In the examples which follow, the relative viscosity of the polyamide is determined on a solution at a concentration of 8.4% by weight per volume in 90% strength formic acid.

The values of tenacity, elongation and Young's modulus are determined by means of an apparatus known in commerce under the trade name INSTRON 1122, according to French Standard NF G 07-003.

The measurement of shrinkage in boiling water is carried out on a doubled yarn knotted at its end, which is subjected to a standard pre-tension of 50 mg/dtex. The length L.sub.o of the doubled yarn is read at the level of the knot before treatment, on a graduated scale, then the yarn is immersed for 15 minutes in the free state in boiling water, then placed for 10 minutes in the free state in an oven at 80.degree. C. and left for at least 60 minutes in the free state in a standard atmosphere (65% RH and 20.degree. C..+-.2). The length L.sub.1 of the doubled yarn is read. ##EQU1##

The measurement of the shrinkage under dry heat at 160.degree. C. (dry air) is also carried out on a doubled yarn knotted at its end using the same pre-tension as above. The new length L.sub.o is read.

Then the yarn is treated for 30 minutes in a ventilated oven at 160.degree. C. and is left for at least 60 minutes in the free state in a standard atmosphere. The new length L.sub.1 is read. ##EQU2##

The mean linear non-uniformity U% expresses the mass variations along the controlled yarn. These mass variations are distributed on either side of the mean of the mass per unit length and are measured as a function of this mean, using a "USTER, type B-11" uniformity meter and an "USTER, type L-13" intergrator which permits the value of the mean non-uniformity to be integrated as a percentage.

The number of defects is measured using a commercial apparatus known as a "Creel Mirror". The number of defects visible to the naked eye over a given length is counted and the number of defects per 1,000 km of yarn is reported.

The cohesion factor, measured with an apparatus known in commerce under the trade name "Rotschild" (NPT-Type 2040), consists in detecting automatically the distance between points of interlacing by means of a needle which is placed between the filaments of a yarn in motion and which is retracted as soon as it encounters a point of resistance.

The cohesion factor is expressed by the ratio ##EQU3## d being the average distance in cm between points of interlacing, calculated for at least 100 points.

The properties of hose are measured with a dynamometer for hosiery, using the following method: Each end of the specimen (the length, or the briefs) is clamped in the dynamometer jaws. The length L.sub.o of the specimen is measured without pre-tensioning. A load is applied gradually up to a predetermined value which is a function of the yarn count and the number of meshes. The force/elongation curve is thus recorded and the specimen length LM is determined under the predetermined load. The load is removed gradually and the regain curve is recorded. The length LR which is the length of the specimen at the time when the force is reduced to zero (LR>L.sub.o) is determined. The cycle is carried out a second time. L.sub.o1, the new length of the specimen without pretensioning, is determined (L.sub.o1 >L.sub.o, but L.sub.o1 <LR because of a relaxation phenomenon). A second force/elongation curve is recorded which, for the predetermined load, again gives the length LM. The load is reduced gradually and the regain curve is recorded. The length LR.sub.1 is determined at the time when the force is reduced to zero, LR.sub.1 being found in practice to be equal to LR. The elasticity, the elastic recovery and the deformation are calculated using the following formulae: ##EQU4##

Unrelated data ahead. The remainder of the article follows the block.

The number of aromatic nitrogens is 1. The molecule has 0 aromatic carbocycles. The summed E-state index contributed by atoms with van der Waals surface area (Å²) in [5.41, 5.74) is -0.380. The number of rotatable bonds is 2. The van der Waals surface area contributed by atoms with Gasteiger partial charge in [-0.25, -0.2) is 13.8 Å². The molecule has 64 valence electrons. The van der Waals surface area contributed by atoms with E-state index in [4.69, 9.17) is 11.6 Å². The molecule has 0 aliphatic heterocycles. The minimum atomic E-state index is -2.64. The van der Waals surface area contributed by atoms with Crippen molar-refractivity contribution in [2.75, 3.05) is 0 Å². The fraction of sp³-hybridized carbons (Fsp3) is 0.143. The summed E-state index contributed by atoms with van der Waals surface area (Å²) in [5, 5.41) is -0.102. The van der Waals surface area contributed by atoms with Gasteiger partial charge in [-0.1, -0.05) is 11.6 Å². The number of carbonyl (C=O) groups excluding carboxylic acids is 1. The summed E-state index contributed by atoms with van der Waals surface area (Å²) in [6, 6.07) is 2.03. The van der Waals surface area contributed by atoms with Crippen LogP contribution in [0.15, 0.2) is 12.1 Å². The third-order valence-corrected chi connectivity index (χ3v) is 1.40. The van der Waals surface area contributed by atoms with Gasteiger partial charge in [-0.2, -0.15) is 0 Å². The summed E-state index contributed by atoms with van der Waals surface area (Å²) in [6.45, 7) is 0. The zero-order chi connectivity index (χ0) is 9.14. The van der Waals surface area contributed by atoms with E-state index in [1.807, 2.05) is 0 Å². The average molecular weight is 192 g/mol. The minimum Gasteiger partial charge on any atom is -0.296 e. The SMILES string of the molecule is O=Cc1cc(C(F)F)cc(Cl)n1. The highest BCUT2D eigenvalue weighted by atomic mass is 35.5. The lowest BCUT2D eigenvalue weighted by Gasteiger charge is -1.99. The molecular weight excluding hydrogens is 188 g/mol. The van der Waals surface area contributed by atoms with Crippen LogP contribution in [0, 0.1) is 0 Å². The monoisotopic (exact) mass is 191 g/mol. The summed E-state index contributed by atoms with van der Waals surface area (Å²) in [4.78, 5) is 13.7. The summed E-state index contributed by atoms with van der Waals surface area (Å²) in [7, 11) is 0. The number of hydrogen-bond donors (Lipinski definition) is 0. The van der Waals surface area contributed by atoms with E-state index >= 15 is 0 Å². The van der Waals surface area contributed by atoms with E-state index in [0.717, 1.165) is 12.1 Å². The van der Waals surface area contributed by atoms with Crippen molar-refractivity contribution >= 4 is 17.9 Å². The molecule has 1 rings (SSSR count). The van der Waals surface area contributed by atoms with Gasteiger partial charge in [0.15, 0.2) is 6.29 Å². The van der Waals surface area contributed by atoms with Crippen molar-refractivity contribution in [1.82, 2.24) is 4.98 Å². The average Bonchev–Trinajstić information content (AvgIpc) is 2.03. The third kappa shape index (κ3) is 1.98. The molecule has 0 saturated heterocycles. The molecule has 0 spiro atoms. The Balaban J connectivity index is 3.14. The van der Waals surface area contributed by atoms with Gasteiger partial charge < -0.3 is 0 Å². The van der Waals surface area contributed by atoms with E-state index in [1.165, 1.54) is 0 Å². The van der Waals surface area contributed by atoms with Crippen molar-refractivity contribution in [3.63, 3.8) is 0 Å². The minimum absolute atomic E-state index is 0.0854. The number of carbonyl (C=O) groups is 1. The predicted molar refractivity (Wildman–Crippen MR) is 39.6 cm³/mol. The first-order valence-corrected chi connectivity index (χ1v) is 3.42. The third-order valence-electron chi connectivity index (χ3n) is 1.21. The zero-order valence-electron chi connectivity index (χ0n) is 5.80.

The following examples illustrate the present Application without restricting it.

EXAMPLES 1 TO 3

A polyhexamethylene adipamide matted with 0.3% by weight of titanium oxide, protected against the light with 7 ppm of manganese and having a relative viscosity of 39, measured on an 8.4% solution in 90% strength formic acid, is prepared.

The polymer is melted at 291.degree. C. and extruded through a die having 2 series of 33 orifices 0.23 mm in diameter; the polymer throughput is 87 g/min.

At the exit of the die, the filaments are cooled transversely with moist air (75% moisture) by means of a blower emitting air at 50 m/min, blown transversely, and are collected into 2 yarns corresponding to the 2 series of orifices.

The other test conditions are collated in table I.

TABLE I ______________________________________ Examples 1 2 3 ______________________________________ Blower: air speed m/min 50 50 50 Distance die/convergence (cm) 59.5 59.5 59.5 Distance convergence/winder (cm) 116.5 116.5 116.5 Distance die/winder (cm) 177 177 177 Interlacing by nozzle yes no yes before the winder Air pressure in the 4 .multidot. 10.sup.5 -- 2 .multidot. 10.sup.5 nozzle (Pa) Tension under convergence (cN) 10 9.5 10.5 (cN/dtex) (0.13) (0.13) (0.14) Tension before nozzle (cN) 11 10.5 11.5 (cN/dtex) (0.15) (0.14) (0.15) Winding speed m/min 5,800 5,800 5,800 ______________________________________

The yarns thus produced have the properties collated in table II.

TABLE II ______________________________________ Examples 1 2 3 ______________________________________ Count (dtex) 75 74 75 Breaking force (cN) 240 265 261 Tenacity (cN/tex) 33 36 35 Elongation (%) 54 59 59 BW shrinkage (%) 4.5 4.2 4.2 DA shrinkage 160.degree. C. (%) 1.8 1.5 1.1 U % 0.65 0.52 0.58 Young's modulus (cN/tex) 206 203 198 Cohesion factor 21 1 11 Number of broken fibres/1,000 km 0 0 / ______________________________________